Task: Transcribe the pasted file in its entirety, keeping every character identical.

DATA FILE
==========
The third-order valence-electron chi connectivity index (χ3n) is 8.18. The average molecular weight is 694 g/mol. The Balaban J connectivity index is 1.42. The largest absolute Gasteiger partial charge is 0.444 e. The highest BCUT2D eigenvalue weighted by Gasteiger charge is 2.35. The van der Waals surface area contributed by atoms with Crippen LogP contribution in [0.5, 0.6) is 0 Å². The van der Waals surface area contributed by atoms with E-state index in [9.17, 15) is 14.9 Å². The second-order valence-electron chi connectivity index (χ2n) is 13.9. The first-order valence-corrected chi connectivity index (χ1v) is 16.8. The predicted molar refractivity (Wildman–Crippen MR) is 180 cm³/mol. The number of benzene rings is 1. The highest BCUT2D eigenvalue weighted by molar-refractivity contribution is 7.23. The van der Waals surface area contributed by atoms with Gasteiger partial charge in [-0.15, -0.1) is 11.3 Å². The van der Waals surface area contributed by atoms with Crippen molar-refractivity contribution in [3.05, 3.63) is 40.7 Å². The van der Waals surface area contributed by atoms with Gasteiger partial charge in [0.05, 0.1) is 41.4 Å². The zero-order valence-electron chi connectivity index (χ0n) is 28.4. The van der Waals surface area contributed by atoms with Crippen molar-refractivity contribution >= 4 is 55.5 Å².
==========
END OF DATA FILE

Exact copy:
The third-order valence-electron chi connectivity index (χ3n) is 8.18. The average molecular weight is 694 g/mol. The Balaban J connectivity index is 1.42. The largest absolute Gasteiger partial charge is 0.444 e. The highest BCUT2D eigenvalue weighted by Gasteiger charge is 2.35. The van der Waals surface area contributed by atoms with Crippen LogP contribution in [0.5, 0.6) is 0 Å². The van der Waals surface area contributed by atoms with E-state index in [9.17, 15) is 14.9 Å². The second-order valence-electron chi connectivity index (χ2n) is 13.9. The first-order valence-corrected chi connectivity index (χ1v) is 16.8. The predicted molar refractivity (Wildman–Crippen MR) is 180 cm³/mol. The number of benzene rings is 1. The highest BCUT2D eigenvalue weighted by molar-refractivity contribution is 7.23. The van der Waals surface area contributed by atoms with Gasteiger partial charge in [-0.15, -0.1) is 11.3 Å². The van der Waals surface area contributed by atoms with Crippen molar-refractivity contribution in [3.05, 3.63) is 40.7 Å². The van der Waals surface area contributed by atoms with Gasteiger partial charge in [0.05, 0.1) is 41.4 Å². The zero-order valence-electron chi connectivity index (χ0n) is 28.4. The van der Waals surface area contributed by atoms with Crippen molar-refractivity contribution >= 4 is 55.5 Å².